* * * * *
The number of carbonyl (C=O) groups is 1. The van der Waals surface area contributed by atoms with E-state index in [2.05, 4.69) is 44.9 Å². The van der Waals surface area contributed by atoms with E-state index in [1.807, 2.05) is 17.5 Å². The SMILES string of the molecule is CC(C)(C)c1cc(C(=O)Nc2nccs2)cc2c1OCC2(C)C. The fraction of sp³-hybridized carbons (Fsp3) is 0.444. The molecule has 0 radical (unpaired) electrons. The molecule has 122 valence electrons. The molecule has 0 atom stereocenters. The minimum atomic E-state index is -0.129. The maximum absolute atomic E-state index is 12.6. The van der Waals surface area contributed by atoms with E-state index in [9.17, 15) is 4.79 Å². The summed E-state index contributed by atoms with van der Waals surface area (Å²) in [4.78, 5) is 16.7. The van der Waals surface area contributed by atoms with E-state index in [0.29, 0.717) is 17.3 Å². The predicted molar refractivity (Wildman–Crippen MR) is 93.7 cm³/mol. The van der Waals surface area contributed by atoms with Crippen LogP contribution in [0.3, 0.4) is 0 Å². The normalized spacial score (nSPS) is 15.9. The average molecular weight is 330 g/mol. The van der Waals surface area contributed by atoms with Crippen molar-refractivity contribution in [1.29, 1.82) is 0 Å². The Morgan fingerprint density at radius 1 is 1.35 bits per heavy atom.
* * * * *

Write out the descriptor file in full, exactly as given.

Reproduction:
The number of carbonyl (C=O) groups is 1. The van der Waals surface area contributed by atoms with E-state index in [2.05, 4.69) is 44.9 Å². The van der Waals surface area contributed by atoms with E-state index in [1.807, 2.05) is 17.5 Å². The SMILES string of the molecule is CC(C)(C)c1cc(C(=O)Nc2nccs2)cc2c1OCC2(C)C. The fraction of sp³-hybridized carbons (Fsp3) is 0.444. The molecule has 0 radical (unpaired) electrons. The molecule has 122 valence electrons. The molecule has 0 atom stereocenters. The minimum atomic E-state index is -0.129. The maximum absolute atomic E-state index is 12.6. The van der Waals surface area contributed by atoms with E-state index in [9.17, 15) is 4.79 Å². The summed E-state index contributed by atoms with van der Waals surface area (Å²) in [4.78, 5) is 16.7. The van der Waals surface area contributed by atoms with E-state index in [0.29, 0.717) is 17.3 Å². The predicted molar refractivity (Wildman–Crippen MR) is 93.7 cm³/mol. The van der Waals surface area contributed by atoms with Crippen LogP contribution in [0.3, 0.4) is 0 Å². The normalized spacial score (nSPS) is 15.9. The average molecular weight is 330 g/mol. The van der Waals surface area contributed by atoms with Crippen molar-refractivity contribution in [1.29, 1.82) is 0 Å². The Morgan fingerprint density at radius 1 is 1.35 bits per heavy atom.